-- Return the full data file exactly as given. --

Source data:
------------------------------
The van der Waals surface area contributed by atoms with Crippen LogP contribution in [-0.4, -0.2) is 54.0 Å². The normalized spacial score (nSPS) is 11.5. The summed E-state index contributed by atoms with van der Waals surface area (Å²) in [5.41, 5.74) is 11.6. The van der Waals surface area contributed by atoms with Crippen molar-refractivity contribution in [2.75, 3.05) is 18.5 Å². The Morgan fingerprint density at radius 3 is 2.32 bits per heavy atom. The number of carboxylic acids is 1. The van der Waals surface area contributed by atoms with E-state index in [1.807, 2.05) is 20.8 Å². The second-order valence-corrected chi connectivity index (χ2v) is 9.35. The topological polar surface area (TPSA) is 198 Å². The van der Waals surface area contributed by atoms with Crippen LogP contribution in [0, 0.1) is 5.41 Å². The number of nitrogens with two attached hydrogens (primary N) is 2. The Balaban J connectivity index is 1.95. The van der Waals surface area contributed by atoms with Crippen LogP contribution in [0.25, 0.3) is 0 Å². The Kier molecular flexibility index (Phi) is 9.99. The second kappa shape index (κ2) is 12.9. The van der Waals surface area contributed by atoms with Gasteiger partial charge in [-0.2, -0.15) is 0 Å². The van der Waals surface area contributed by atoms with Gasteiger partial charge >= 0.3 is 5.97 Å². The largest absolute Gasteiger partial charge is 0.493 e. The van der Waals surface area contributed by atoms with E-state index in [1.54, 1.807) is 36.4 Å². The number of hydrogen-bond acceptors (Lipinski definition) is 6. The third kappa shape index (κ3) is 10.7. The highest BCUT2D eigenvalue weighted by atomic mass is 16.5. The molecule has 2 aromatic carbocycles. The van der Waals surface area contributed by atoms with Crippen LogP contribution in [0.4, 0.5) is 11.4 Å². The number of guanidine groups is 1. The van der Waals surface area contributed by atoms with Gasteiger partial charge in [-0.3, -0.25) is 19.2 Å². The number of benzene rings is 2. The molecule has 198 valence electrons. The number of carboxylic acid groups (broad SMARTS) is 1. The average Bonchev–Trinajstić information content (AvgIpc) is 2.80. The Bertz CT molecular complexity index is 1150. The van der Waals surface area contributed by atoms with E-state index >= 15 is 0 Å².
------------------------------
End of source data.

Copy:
The van der Waals surface area contributed by atoms with Crippen LogP contribution in [-0.4, -0.2) is 54.0 Å². The normalized spacial score (nSPS) is 11.5. The summed E-state index contributed by atoms with van der Waals surface area (Å²) in [5.41, 5.74) is 11.6. The van der Waals surface area contributed by atoms with Crippen molar-refractivity contribution in [2.75, 3.05) is 18.5 Å². The Morgan fingerprint density at radius 3 is 2.32 bits per heavy atom. The number of carboxylic acids is 1. The van der Waals surface area contributed by atoms with E-state index in [1.807, 2.05) is 20.8 Å². The second-order valence-corrected chi connectivity index (χ2v) is 9.35. The topological polar surface area (TPSA) is 198 Å². The van der Waals surface area contributed by atoms with Crippen LogP contribution in [0, 0.1) is 5.41 Å². The number of nitrogens with two attached hydrogens (primary N) is 2. The Balaban J connectivity index is 1.95. The van der Waals surface area contributed by atoms with Crippen LogP contribution in [0.25, 0.3) is 0 Å². The Kier molecular flexibility index (Phi) is 9.99. The second kappa shape index (κ2) is 12.9. The van der Waals surface area contributed by atoms with Gasteiger partial charge in [-0.2, -0.15) is 0 Å². The van der Waals surface area contributed by atoms with Gasteiger partial charge >= 0.3 is 5.97 Å². The largest absolute Gasteiger partial charge is 0.493 e. The van der Waals surface area contributed by atoms with E-state index in [1.54, 1.807) is 36.4 Å². The number of hydrogen-bond acceptors (Lipinski definition) is 6. The third kappa shape index (κ3) is 10.7. The highest BCUT2D eigenvalue weighted by atomic mass is 16.5. The molecule has 2 aromatic carbocycles. The van der Waals surface area contributed by atoms with Crippen LogP contribution in [0.4, 0.5) is 11.4 Å². The number of guanidine groups is 1. The van der Waals surface area contributed by atoms with Gasteiger partial charge in [-0.3, -0.25) is 19.2 Å². The number of benzene rings is 2. The molecule has 198 valence electrons. The number of carboxylic acid groups (broad SMARTS) is 1. The average Bonchev–Trinajstić information content (AvgIpc) is 2.80. The Bertz CT molecular complexity index is 1150. The van der Waals surface area contributed by atoms with E-state index >= 15 is 0 Å².